The Occupational Safety and Health Administration (OSHA) last Wednesday ordered a Bedford Heights, Ohio, restoration company to reinstate a former employee and awarded him $161,000 in a whistleblower protection case over a lead-paint abatement renovation.
Vernon Frye was a Project Supervisor for Coit Services of Cleveland, Ohio. He has US EPA certification to perform and supervise lead-safe renovations. In December 2011, Frye was supervising the restoration of a flood-damaged home in Shaker Heights, Ohio. The property was older than 1978 when lead-based paint was banned. Therefore, it required the use of lead abatement practices such as HEPA machines to collect airborne paint particles, waste collection in sealed bags, verified cleaning procedures and compliance record-keeping.
Frye reported to his supervisor, Mr. Mark Iwanycki, that the staff had refused to follow his directions to comply with these EPA rules for lead abatement. Coit sent Frye home the day after he raised these concerns, and then fired him a few days later. Coitʼs president, Harvey Seigel, falsely claimed that Frye had resigned.
Frye filed a whistleblower retaliation complaint with OSHA. OSHA investigates lead paint whistleblower claims under the Toxic Substances Control Act (TSCA), 15 U.S.C. § 2622, and the Clear Air Act (CAA), 42 U.S.C. § 7622. These laws prohibit employers from retaliating against employees for any protected activities that try to further the purposes of these laws.
OSHA concluded that Frye, ʻʻengaged in protected activity under TSCA when he raised concerns to [Coit] that they were not properly following EPA required practices regarding lead abatement.ʼʼ OSHA ordered Coit to ʻʻreinstate Complainant to his former position with all the seniority, pay, benefits, and rights he had prior to discharge.ʼʼ OSHA also awarded Frye $161,000 in back pay, attorneysʼ fees and compensatory damages.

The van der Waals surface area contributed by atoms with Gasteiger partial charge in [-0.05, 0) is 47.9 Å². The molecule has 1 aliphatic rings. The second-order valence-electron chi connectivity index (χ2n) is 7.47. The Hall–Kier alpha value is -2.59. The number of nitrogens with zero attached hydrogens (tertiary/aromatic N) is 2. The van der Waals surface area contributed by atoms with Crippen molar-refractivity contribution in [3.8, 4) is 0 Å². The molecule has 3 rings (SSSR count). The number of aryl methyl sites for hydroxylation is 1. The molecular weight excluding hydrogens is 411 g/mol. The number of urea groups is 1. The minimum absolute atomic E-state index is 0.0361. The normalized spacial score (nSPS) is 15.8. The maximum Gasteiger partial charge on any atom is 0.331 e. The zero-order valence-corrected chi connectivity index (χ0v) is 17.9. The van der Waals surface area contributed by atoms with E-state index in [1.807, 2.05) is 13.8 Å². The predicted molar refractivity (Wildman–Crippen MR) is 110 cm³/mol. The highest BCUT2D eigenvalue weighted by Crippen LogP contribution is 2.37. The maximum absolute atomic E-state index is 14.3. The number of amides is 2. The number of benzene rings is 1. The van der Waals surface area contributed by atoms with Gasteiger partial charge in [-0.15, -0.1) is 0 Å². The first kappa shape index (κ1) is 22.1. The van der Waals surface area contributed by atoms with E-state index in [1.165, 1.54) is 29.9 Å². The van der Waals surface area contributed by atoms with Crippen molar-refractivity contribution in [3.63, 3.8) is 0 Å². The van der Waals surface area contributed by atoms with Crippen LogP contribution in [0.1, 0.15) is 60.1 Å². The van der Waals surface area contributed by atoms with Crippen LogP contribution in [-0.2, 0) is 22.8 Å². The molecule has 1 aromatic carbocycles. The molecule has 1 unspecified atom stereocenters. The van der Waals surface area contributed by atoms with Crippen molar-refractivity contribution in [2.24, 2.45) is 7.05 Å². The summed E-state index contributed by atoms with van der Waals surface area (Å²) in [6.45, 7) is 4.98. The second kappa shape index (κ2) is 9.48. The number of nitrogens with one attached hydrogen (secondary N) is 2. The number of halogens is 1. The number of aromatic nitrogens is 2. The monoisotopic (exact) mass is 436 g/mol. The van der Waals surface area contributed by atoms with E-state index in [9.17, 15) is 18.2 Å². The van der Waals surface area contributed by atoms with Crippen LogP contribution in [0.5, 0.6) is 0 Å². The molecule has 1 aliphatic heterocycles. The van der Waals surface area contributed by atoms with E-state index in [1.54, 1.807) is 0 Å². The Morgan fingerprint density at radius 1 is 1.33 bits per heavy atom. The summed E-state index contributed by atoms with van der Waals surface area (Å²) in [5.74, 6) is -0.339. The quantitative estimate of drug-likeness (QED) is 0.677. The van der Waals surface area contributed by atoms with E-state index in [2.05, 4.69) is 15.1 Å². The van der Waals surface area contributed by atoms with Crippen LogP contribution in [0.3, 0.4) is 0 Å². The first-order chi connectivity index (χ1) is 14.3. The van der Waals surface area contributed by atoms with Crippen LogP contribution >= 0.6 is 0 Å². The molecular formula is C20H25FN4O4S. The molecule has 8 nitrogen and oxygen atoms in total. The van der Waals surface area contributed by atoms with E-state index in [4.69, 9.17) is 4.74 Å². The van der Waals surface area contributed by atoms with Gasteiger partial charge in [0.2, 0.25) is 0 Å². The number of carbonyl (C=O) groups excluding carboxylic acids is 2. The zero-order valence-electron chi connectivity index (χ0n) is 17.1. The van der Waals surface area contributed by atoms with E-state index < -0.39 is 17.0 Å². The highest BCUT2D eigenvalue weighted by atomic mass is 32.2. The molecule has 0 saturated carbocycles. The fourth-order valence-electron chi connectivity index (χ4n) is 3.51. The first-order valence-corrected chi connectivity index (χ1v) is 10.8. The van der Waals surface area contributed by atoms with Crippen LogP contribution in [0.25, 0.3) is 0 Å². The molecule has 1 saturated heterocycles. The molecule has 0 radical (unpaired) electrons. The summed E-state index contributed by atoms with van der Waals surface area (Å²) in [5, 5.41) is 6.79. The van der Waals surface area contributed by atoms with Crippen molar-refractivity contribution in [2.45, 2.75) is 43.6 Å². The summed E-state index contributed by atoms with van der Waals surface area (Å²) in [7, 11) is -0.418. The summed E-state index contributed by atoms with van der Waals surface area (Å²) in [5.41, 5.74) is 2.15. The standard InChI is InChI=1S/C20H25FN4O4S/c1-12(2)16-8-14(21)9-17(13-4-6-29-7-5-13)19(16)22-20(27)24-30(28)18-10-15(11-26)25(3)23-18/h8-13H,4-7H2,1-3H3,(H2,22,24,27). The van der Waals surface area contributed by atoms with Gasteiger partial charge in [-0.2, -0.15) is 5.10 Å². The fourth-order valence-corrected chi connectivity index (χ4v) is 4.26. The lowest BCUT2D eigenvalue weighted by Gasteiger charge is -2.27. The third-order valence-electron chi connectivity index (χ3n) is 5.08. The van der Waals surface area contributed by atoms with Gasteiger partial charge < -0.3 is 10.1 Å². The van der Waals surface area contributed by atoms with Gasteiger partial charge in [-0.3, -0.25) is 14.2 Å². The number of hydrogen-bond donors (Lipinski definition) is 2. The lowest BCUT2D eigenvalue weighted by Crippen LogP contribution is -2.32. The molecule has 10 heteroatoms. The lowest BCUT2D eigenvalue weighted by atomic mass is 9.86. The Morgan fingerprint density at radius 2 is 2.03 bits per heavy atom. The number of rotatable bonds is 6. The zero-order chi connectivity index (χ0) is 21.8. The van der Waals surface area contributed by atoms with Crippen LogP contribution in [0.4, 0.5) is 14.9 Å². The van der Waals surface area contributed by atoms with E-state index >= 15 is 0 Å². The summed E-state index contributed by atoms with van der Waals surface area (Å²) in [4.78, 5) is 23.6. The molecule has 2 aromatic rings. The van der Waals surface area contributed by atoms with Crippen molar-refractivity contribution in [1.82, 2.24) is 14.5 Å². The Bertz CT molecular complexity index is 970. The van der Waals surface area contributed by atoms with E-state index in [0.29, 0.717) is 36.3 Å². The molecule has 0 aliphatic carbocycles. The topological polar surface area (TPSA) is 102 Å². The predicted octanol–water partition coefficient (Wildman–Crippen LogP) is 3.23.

ʻʻOSHAʼs order to reinstate Vernon Frye protects the right of every employee to stand up for public safety,ʼʼ said Fryeʼs attorney, Neil Klingshirn of the Akron firm of Klingshirn & Fortney. ʻʻThe federal environmental laws are outdated and need to be modernized,ʼʼ said Fryeʼs attorney, Richard Renner of the Washington, DC, firm of Kalijarvi, Chuzi, Newman & Fitch. ʻʻFor example, these laws require whistleblowers to file their complaints within thirty (30) days while modern laws allow 180 days to file a complaint,ʼʼ Renner added. ʻʻFrye was fortunate to find where and when to file a complaint.ʼʼ Airborne dust of lead paint can cause nervous system damage, stunted growth, kidney damage, and delayed development. It is dangerous to children because it tastes sweet. Once children to put lead dust in their mouths, they are likely to continue consuming more. Lead paint is also dangerous to adults and can cause reproductive problems in men and women. The USEPA's America's Children and the Environment, p. 19, reports that 15% of America's children under six years old lived in a home with lead paint dust.1 ʻʻI am so pleased for this decision,ʼʼ Frye says. ʻʻI hope other workers can find the courage to stand up for whatʼs right without the fear of retaliation.ʼʼ As a matter of policy, OSHA will not release the names of whistleblowers. Frye, through his attorneys, chose to release the OSHA determination in his case.